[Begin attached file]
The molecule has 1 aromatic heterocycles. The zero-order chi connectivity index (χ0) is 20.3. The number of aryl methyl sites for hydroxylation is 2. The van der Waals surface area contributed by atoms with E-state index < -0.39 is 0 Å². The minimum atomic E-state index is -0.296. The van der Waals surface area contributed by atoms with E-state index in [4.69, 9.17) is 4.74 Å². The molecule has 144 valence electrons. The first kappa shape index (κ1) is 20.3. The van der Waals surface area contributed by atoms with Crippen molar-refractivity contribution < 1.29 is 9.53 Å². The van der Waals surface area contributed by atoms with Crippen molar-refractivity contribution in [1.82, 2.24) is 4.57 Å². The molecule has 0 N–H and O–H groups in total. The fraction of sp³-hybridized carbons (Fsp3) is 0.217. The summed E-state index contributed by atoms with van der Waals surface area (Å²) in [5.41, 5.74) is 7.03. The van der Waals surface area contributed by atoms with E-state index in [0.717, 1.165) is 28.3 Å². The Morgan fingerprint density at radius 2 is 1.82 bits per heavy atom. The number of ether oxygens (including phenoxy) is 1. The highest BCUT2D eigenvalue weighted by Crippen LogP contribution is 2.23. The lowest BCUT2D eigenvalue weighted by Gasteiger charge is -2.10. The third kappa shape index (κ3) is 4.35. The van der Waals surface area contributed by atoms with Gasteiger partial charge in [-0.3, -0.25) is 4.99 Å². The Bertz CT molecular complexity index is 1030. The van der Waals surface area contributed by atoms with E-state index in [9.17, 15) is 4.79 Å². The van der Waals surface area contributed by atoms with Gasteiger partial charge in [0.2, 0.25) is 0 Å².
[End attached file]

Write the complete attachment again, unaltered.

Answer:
The molecule has 1 aromatic heterocycles. The zero-order chi connectivity index (χ0) is 20.3. The number of aryl methyl sites for hydroxylation is 2. The van der Waals surface area contributed by atoms with E-state index < -0.39 is 0 Å². The minimum atomic E-state index is -0.296. The van der Waals surface area contributed by atoms with E-state index in [4.69, 9.17) is 4.74 Å². The molecule has 144 valence electrons. The first kappa shape index (κ1) is 20.3. The van der Waals surface area contributed by atoms with Crippen molar-refractivity contribution < 1.29 is 9.53 Å². The van der Waals surface area contributed by atoms with Crippen molar-refractivity contribution in [1.82, 2.24) is 4.57 Å². The molecule has 0 N–H and O–H groups in total. The fraction of sp³-hybridized carbons (Fsp3) is 0.217. The summed E-state index contributed by atoms with van der Waals surface area (Å²) in [5.41, 5.74) is 7.03. The van der Waals surface area contributed by atoms with E-state index in [0.717, 1.165) is 28.3 Å². The Morgan fingerprint density at radius 2 is 1.82 bits per heavy atom. The number of ether oxygens (including phenoxy) is 1. The highest BCUT2D eigenvalue weighted by Crippen LogP contribution is 2.23. The lowest BCUT2D eigenvalue weighted by Gasteiger charge is -2.10. The third kappa shape index (κ3) is 4.35. The van der Waals surface area contributed by atoms with Gasteiger partial charge in [-0.3, -0.25) is 4.99 Å². The Bertz CT molecular complexity index is 1030. The van der Waals surface area contributed by atoms with E-state index in [9.17, 15) is 4.79 Å². The van der Waals surface area contributed by atoms with Gasteiger partial charge in [0.2, 0.25) is 0 Å².